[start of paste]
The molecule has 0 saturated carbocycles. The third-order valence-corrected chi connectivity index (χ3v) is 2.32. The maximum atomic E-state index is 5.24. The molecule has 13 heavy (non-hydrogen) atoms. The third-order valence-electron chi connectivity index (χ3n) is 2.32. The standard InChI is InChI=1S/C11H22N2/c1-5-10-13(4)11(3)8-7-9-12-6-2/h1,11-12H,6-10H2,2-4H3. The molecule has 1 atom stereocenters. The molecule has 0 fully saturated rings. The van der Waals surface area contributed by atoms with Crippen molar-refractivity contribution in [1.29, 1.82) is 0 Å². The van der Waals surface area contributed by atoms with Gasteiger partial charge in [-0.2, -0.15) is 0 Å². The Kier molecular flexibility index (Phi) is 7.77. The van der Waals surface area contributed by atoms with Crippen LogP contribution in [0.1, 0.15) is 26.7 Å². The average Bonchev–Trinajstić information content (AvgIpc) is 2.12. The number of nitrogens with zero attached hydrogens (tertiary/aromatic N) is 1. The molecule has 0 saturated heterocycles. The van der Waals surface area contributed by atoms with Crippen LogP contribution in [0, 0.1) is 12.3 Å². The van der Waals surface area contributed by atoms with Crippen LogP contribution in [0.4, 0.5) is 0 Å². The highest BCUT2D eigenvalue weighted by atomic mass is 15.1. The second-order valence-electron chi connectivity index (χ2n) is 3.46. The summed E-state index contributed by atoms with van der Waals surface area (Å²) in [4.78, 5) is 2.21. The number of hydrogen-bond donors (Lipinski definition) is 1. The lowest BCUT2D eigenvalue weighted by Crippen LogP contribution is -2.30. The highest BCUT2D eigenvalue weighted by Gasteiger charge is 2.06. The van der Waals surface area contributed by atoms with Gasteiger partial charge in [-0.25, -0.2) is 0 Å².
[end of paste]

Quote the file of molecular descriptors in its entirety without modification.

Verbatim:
The molecule has 0 saturated carbocycles. The third-order valence-corrected chi connectivity index (χ3v) is 2.32. The maximum atomic E-state index is 5.24. The molecule has 13 heavy (non-hydrogen) atoms. The third-order valence-electron chi connectivity index (χ3n) is 2.32. The standard InChI is InChI=1S/C11H22N2/c1-5-10-13(4)11(3)8-7-9-12-6-2/h1,11-12H,6-10H2,2-4H3. The molecule has 1 atom stereocenters. The molecule has 0 fully saturated rings. The van der Waals surface area contributed by atoms with Crippen molar-refractivity contribution in [1.29, 1.82) is 0 Å². The van der Waals surface area contributed by atoms with Gasteiger partial charge in [-0.2, -0.15) is 0 Å². The Kier molecular flexibility index (Phi) is 7.77. The van der Waals surface area contributed by atoms with Crippen LogP contribution in [0.1, 0.15) is 26.7 Å². The average Bonchev–Trinajstić information content (AvgIpc) is 2.12. The number of nitrogens with zero attached hydrogens (tertiary/aromatic N) is 1. The molecule has 0 saturated heterocycles. The van der Waals surface area contributed by atoms with Crippen LogP contribution in [0, 0.1) is 12.3 Å². The van der Waals surface area contributed by atoms with Crippen LogP contribution in [0.4, 0.5) is 0 Å². The highest BCUT2D eigenvalue weighted by atomic mass is 15.1. The second-order valence-electron chi connectivity index (χ2n) is 3.46. The summed E-state index contributed by atoms with van der Waals surface area (Å²) in [4.78, 5) is 2.21. The number of hydrogen-bond donors (Lipinski definition) is 1. The lowest BCUT2D eigenvalue weighted by Crippen LogP contribution is -2.30. The highest BCUT2D eigenvalue weighted by Gasteiger charge is 2.06. The van der Waals surface area contributed by atoms with Gasteiger partial charge in [-0.25, -0.2) is 0 Å².